My secretaries also learnt that my (very rare!) episodes of bad temper in the office were often (always?) caused by low blood sugar - so I would be told to test my blood sugar level while they disappeared, only to re-emerge with a cup of hot chocolate or sugared tea or coffee in the expectation I would be drinking it as soon as the test was finished.
In extreme cases, hypos are very dangerous, and can have a dramatic effect on motor and cognitive skills including speech, before the blood glucose level is normalised. I have been lucky enough, to date - fingers crossed - never to suffer a hypo that required medical support, but even a mild low blood sugar hypo sometimes left me feeling a bit tired, if only for a few minutes.
I also soon realised that the more demanding situations at work, such as when working against a looming deadline, closing a transaction, finalising documents for printing or simply enduring (and enjoying!) a tough negotiation were the times when I needed to take more insulin to prevent unexpected high blood sugar.
Initially I put this down to working long hours, often late into the night (if not early in the morning), combined with too long between proper meals. However, I then worked out, after discussions with my specialist, that intermittent high levels of stress have a big impact on blood glucose levels, often at least as much as what I was eating. Indeed, my daily insulin requirement has fallen some 10%-15% since I left the City and started as a (rather mature) research student at Oxford. Stress hormones raise blood glucose levels, and so more insulin is needed to keep to, or restore, normal levels. That said, being a lawyer in the City is a fairly stressful life - the insulin changes are just something else you have to deal with if you have type 1 diabetes.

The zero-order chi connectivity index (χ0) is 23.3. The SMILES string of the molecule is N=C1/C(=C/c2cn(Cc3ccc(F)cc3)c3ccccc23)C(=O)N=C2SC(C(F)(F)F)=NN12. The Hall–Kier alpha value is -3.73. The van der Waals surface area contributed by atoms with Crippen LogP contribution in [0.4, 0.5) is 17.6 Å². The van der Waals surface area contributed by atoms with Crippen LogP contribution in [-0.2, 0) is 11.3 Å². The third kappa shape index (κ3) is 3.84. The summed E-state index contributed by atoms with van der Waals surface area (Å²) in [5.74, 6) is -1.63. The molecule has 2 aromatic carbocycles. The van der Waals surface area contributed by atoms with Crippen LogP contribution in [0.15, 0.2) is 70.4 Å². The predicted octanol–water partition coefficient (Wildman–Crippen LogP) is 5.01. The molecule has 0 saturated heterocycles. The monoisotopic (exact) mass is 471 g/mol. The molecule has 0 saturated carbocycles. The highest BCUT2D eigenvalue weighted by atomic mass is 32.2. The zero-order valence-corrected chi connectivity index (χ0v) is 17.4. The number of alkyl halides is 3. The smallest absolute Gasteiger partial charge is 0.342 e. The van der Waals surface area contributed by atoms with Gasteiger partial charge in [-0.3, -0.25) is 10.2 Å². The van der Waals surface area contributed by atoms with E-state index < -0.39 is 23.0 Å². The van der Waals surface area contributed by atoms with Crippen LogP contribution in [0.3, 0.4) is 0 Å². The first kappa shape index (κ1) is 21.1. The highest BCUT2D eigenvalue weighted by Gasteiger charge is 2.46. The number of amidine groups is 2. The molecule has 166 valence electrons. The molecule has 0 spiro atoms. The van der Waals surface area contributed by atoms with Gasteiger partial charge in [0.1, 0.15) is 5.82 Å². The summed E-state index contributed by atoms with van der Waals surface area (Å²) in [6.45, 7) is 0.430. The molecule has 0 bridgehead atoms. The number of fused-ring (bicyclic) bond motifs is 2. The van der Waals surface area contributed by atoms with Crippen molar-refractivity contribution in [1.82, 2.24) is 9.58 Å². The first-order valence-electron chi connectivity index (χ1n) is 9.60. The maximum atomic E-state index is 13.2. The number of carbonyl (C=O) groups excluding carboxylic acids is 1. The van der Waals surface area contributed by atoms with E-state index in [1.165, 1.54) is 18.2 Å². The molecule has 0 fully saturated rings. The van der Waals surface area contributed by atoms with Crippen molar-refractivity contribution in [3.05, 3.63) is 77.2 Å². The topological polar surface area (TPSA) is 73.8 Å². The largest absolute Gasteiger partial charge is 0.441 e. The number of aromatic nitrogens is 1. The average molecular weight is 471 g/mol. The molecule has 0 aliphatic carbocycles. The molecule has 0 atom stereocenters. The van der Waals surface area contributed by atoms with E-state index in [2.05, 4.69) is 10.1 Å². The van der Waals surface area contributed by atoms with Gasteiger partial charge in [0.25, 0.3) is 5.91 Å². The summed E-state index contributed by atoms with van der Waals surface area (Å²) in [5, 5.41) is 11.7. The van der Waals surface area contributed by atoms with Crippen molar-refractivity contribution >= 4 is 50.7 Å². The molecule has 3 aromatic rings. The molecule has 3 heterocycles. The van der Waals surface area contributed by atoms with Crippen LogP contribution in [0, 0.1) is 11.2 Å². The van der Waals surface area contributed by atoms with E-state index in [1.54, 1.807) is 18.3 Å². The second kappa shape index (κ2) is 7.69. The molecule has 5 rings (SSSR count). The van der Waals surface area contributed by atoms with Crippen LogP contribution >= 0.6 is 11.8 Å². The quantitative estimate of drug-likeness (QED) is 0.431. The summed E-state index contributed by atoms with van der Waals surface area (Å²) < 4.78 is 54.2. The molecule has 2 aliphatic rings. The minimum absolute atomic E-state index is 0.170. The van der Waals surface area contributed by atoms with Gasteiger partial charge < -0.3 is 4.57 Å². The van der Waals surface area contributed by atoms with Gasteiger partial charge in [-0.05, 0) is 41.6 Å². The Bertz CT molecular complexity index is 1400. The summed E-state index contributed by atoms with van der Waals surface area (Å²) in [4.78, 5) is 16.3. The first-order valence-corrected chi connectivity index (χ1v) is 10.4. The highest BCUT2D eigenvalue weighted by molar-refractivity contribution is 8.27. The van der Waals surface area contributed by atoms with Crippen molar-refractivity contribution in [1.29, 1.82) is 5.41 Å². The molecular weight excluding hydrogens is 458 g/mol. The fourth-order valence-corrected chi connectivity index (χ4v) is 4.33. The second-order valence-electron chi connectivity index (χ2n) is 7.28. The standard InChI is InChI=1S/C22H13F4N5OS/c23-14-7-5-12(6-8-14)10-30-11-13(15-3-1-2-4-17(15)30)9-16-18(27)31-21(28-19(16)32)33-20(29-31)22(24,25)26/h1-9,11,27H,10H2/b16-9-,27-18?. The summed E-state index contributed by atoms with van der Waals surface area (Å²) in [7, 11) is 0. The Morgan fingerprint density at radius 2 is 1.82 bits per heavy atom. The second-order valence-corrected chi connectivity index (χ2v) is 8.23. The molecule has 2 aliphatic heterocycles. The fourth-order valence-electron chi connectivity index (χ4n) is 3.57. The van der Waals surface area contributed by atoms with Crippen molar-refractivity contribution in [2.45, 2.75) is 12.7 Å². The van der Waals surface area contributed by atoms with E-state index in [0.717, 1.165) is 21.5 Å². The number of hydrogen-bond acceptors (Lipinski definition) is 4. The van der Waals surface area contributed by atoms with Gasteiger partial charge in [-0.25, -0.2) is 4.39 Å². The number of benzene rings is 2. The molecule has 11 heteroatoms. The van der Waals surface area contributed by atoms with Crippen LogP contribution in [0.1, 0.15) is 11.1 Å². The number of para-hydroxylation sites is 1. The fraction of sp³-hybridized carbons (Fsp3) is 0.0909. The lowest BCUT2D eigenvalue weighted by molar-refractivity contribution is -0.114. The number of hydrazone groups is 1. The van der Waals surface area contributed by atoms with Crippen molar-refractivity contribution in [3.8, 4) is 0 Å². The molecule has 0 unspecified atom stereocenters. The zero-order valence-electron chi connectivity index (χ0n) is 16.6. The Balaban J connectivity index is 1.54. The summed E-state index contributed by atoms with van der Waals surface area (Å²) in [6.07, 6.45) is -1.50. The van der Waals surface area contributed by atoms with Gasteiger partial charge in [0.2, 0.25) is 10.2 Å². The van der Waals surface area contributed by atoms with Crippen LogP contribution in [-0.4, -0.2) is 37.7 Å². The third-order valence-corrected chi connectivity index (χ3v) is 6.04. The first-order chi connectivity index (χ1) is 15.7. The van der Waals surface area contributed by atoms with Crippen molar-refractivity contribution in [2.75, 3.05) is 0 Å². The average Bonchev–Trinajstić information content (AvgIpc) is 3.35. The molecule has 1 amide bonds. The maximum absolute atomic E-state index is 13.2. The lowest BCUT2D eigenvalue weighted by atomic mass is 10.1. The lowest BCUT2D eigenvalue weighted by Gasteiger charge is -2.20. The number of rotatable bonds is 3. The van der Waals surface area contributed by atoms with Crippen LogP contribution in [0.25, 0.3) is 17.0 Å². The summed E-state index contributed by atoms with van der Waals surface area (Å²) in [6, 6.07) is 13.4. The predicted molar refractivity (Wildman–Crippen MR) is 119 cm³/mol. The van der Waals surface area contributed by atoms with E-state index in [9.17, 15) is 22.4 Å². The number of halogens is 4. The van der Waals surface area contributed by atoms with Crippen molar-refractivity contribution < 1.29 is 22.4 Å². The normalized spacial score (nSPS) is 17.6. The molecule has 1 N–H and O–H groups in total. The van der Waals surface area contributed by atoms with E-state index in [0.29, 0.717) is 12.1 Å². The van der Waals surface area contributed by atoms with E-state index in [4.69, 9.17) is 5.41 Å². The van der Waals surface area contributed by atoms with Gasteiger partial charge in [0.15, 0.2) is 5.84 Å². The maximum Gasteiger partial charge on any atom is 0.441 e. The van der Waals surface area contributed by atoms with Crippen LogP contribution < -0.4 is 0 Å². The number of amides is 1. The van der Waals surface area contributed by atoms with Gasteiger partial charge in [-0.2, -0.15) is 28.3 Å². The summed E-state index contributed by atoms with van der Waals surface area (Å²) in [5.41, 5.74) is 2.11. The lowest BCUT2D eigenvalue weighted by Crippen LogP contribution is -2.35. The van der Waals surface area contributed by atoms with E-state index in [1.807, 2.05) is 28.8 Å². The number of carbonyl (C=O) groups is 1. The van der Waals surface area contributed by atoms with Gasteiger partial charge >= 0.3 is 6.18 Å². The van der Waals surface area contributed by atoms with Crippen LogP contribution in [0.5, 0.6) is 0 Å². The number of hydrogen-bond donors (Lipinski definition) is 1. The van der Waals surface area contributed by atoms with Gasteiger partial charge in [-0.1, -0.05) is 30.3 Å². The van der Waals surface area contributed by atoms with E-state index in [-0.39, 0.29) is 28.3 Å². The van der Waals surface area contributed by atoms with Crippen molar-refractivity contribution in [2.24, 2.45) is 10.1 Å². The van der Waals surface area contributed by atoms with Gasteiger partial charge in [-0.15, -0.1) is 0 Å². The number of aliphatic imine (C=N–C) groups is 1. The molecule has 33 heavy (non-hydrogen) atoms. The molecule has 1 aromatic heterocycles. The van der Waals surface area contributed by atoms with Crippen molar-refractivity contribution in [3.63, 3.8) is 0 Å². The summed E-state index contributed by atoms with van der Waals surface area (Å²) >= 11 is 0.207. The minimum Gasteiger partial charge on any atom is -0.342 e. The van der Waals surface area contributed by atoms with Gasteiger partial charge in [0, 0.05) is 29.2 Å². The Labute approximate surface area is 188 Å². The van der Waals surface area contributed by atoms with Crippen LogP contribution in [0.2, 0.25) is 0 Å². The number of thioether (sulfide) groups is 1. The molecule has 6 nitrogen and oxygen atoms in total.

My advice to those with the condition who are looking to start their careers is that there's no reason why they shouldn't be a City, or any other, lawyer. Managing type 1 diabetes is not easy, but nor is it rocket science - and if from time to time your blood levels are less than perfect you just get on with it - work out the causes and try to do better next time. You may be unlucky enough to become ill and need medical treatment, but this applies whether or not you have diabetes - and research does show the better you manage your condition the better your chances of avoiding complications in the short, medium and long term.
The supportive technology for those with type 1 diabetes, including insulin pumps and continuous glucose monitors, has improved dramatically since my diagnosis and there is no reason why this should not continue. It is now almost a decade since I moved from injections to an insulin pump, which is attached to my stomach almost constantly. It is difficult to describe what a difference this made - but it certainly made coping with legal life much easier, even for someone as unmechanical as me.
Following retirement I joined the board of JDRF and am hoping to do more to raise funds for medical research into type 1 diabetes. I am starting with a trek up Mount Kilimanjoro this June with 19 other type 1 walkers and a support team.
There have been, and continue to be, great advances in the treatment of type 1 and JDRF has a proud record supporting research. It nevertheless remains a chronic and incurable condition. My hope, long term, is for medical research to discover the cure and herald a world without type 1 diabetes.
In the short term I particularly want the 'artificial pancreas' project - funded by JDRF and currently in human clinical trials - to become a reality. This will provide a continuous measure of blood glucose levels linked to an insulin pump which will automatically provide the required level of insulin 24/7. It will not be a cure, but it will allow those with type 1 diabetes to live life with less interruption and a reduced risk of the long-term complications, including eye-disease and nerve damage, that accompany the condition.
If you are interested in sharing skills with JDRF please contact corporate development fundraiser Ruth Caulfield on 0207 8413658 or email firstname.lastname@example.org.